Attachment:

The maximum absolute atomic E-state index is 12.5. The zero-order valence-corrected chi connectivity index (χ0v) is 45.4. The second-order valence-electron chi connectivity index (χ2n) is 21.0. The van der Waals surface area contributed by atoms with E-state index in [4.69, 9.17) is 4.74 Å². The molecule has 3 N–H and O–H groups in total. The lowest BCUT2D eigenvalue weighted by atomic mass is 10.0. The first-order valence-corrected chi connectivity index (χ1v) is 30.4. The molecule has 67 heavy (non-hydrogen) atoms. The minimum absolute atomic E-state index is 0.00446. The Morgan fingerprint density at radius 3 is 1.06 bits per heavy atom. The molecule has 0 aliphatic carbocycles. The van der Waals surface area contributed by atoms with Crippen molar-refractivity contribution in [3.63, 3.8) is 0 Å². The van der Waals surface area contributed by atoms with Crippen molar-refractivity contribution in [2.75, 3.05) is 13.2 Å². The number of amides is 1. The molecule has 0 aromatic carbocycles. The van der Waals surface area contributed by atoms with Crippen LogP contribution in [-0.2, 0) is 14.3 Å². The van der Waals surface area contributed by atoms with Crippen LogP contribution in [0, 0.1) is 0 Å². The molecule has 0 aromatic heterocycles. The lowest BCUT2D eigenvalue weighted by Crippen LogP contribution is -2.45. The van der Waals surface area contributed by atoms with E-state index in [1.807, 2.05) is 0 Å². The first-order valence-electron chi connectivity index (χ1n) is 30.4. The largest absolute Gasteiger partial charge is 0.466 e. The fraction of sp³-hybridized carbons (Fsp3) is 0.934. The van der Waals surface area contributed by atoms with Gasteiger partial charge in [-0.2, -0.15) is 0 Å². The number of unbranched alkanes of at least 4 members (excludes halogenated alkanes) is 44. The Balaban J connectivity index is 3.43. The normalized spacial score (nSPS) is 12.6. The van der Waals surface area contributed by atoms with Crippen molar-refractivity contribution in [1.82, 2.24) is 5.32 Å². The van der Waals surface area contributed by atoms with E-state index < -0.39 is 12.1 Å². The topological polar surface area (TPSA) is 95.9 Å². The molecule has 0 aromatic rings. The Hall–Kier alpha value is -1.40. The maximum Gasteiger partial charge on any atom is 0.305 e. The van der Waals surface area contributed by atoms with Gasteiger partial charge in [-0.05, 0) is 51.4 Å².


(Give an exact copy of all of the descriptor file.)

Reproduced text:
The maximum absolute atomic E-state index is 12.5. The zero-order valence-corrected chi connectivity index (χ0v) is 45.4. The second-order valence-electron chi connectivity index (χ2n) is 21.0. The van der Waals surface area contributed by atoms with E-state index in [4.69, 9.17) is 4.74 Å². The molecule has 3 N–H and O–H groups in total. The lowest BCUT2D eigenvalue weighted by atomic mass is 10.0. The first-order valence-corrected chi connectivity index (χ1v) is 30.4. The molecule has 67 heavy (non-hydrogen) atoms. The minimum absolute atomic E-state index is 0.00446. The Morgan fingerprint density at radius 3 is 1.06 bits per heavy atom. The molecule has 0 aliphatic carbocycles. The van der Waals surface area contributed by atoms with Crippen molar-refractivity contribution in [3.63, 3.8) is 0 Å². The van der Waals surface area contributed by atoms with Crippen molar-refractivity contribution in [2.75, 3.05) is 13.2 Å². The number of amides is 1. The molecule has 0 aromatic carbocycles. The van der Waals surface area contributed by atoms with Crippen LogP contribution in [-0.2, 0) is 14.3 Å². The van der Waals surface area contributed by atoms with Crippen LogP contribution in [0, 0.1) is 0 Å². The molecule has 0 aromatic heterocycles. The lowest BCUT2D eigenvalue weighted by Crippen LogP contribution is -2.45. The van der Waals surface area contributed by atoms with E-state index in [1.807, 2.05) is 0 Å². The first-order valence-electron chi connectivity index (χ1n) is 30.4. The largest absolute Gasteiger partial charge is 0.466 e. The fraction of sp³-hybridized carbons (Fsp3) is 0.934. The van der Waals surface area contributed by atoms with Gasteiger partial charge in [-0.2, -0.15) is 0 Å². The number of unbranched alkanes of at least 4 members (excludes halogenated alkanes) is 44. The Balaban J connectivity index is 3.43. The normalized spacial score (nSPS) is 12.6. The van der Waals surface area contributed by atoms with Crippen molar-refractivity contribution in [1.82, 2.24) is 5.32 Å². The van der Waals surface area contributed by atoms with E-state index < -0.39 is 12.1 Å². The topological polar surface area (TPSA) is 95.9 Å². The molecule has 0 aromatic rings. The Hall–Kier alpha value is -1.40. The maximum Gasteiger partial charge on any atom is 0.305 e. The van der Waals surface area contributed by atoms with Gasteiger partial charge in [-0.05, 0) is 51.4 Å².